• What is the distinction that Nelson Mandela makes between terrorism and the type of violence that Umkhonto we Sizwe (Spear of the Nation) resorted to? Do you agree with this difference?
  • How does Nelson Mandela’s explanation of the movement’s recourse to violence as “responsible leadership” compare to Arendt’s view that ‘power and violence are opposites’?

·         TOPICS COVERED

  • WHAT IS POLITICAL VIOLENCE?
  • Introduction to the module: its scope, framework, general aims, and central concerns
  • Definitions of violence and nonviolence
  • An overview of the vocabulary for contextualising individual acts of violence within broader structures of violence: subjective/objective violence, systemic violence, symbolic violence, epistemic violence, slow violence
  • Introduction to critical thinking on relations between state power, law and violence, and on official discourses around political violence and terrorism

            CRITICAL DEBATES: VIOLENCE AS INSTRUMENT?

·             TOPICS COVERED

  • The instrumentality of violence: the question of means and ends
  • Introduction to the thought of Hannah Arendt on violence and politics
  • Arendt’s definitions of power, strength, force, authority, violence, terror – do they make sense?
  • Through the lens of the anti-apartheid movement in South Africa: considering violence as political strategy

CRITICAL PERSPECTIVES: COLONIALISM & VIOLENCE

·         TOPICS COVERED

  • Introduction to the thought and influence of Frantz Fanon on the question of violence
  • Fanon’s analysis of colonialism and decolonization
  • The possibilities and limits of non-violent action

       CRITICAL PERSPECTIVES: LAW & VIOLENCE

·                 TOPICS COVERED

  • Introduction to the thought of Walter Benjamin on violence
  • The relationship between law and violence: law-positing and law-preserving violence
  • The question of legal violence

          DEFINING TERRORISM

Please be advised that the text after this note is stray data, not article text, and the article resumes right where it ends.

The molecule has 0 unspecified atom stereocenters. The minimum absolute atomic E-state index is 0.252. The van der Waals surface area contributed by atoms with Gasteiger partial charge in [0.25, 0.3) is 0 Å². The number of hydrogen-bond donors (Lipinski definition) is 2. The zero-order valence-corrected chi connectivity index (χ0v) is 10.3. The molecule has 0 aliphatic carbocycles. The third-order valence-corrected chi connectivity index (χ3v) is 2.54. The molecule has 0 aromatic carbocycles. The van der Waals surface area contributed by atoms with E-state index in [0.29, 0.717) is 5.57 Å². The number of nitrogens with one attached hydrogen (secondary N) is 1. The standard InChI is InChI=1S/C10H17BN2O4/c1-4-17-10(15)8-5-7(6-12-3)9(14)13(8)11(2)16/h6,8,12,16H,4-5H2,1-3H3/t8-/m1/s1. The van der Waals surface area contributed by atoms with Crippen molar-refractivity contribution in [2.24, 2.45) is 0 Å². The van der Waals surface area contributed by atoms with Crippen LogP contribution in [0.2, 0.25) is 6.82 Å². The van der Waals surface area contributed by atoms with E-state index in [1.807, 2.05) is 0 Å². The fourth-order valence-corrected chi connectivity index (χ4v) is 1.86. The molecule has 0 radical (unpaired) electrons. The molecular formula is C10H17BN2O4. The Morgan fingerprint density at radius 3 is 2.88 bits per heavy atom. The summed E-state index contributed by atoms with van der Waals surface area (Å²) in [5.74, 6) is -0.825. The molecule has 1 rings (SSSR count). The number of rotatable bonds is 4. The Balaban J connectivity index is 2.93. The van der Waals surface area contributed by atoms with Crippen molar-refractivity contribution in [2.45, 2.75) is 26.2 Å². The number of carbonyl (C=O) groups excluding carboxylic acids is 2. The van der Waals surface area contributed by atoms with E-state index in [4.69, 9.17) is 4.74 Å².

·         TOPICS COVERED

  • The stakes of defining terrorism
  • The workings of ‘terrorism discourse’
  • The rise of ‘terrorism studies’ as a discipline, its limits, and its effects on law and policy

          The critique of ‘clash of civilizations’ WAR & TERRORISM

·         TOPICS COVERED

  • The distinctions between war and terrorism in contemporary public discourse
  • Talal Asad’s thinking on the continuities and co-implications between war and terrorism
  • Asad’s theorisation of ‘forms of death-dealing’ and their ‘moral packaging’
  • Judith Butler on the hegemonic frame for understanding violence in the immediate aftermath of 9/11
  • Quandaries of legally defining terrorism as opposed to acts in war: the example of R v. Gul (2013)

             POLICING TERROR I: MIMETIC VIOLENCE

·         TOPICS COVERED

  • The involvement of state institutions and agents in ‘unsanctioned’ political violence
  • Counterterrorism and imitative violence
  • Producing terrorism through policing: sting operations and the use of informants

      POLICING TERROR: SUSPECT COMMUNITIES

·         TOPICS COVERED

  • The social life of counter-terrorism measures
  • Anti-terror laws, policing of terrorism, and the creation ‘suspect communities’
  • How counter-terrorism measures combine with discourses of nationalism and social identities
  • Policing terrorism through notions of ‘risk’
  • Theories of radicalisation and the example of PREVENT in the UK

      THE LEGAL LANDSCAPE OF THE WAR ON TERROR

·         TOPICS COVERED

  • The expansion of state power under anti-terror laws
  • The post-9/11 debates around the notion of emergency powers and the ‘state of exception’
  • The concept of ‘hyperlegality’
  • The relationship between administrative determinations and legal violence
  • The role that law plays, and the shape that it takes in the war on terror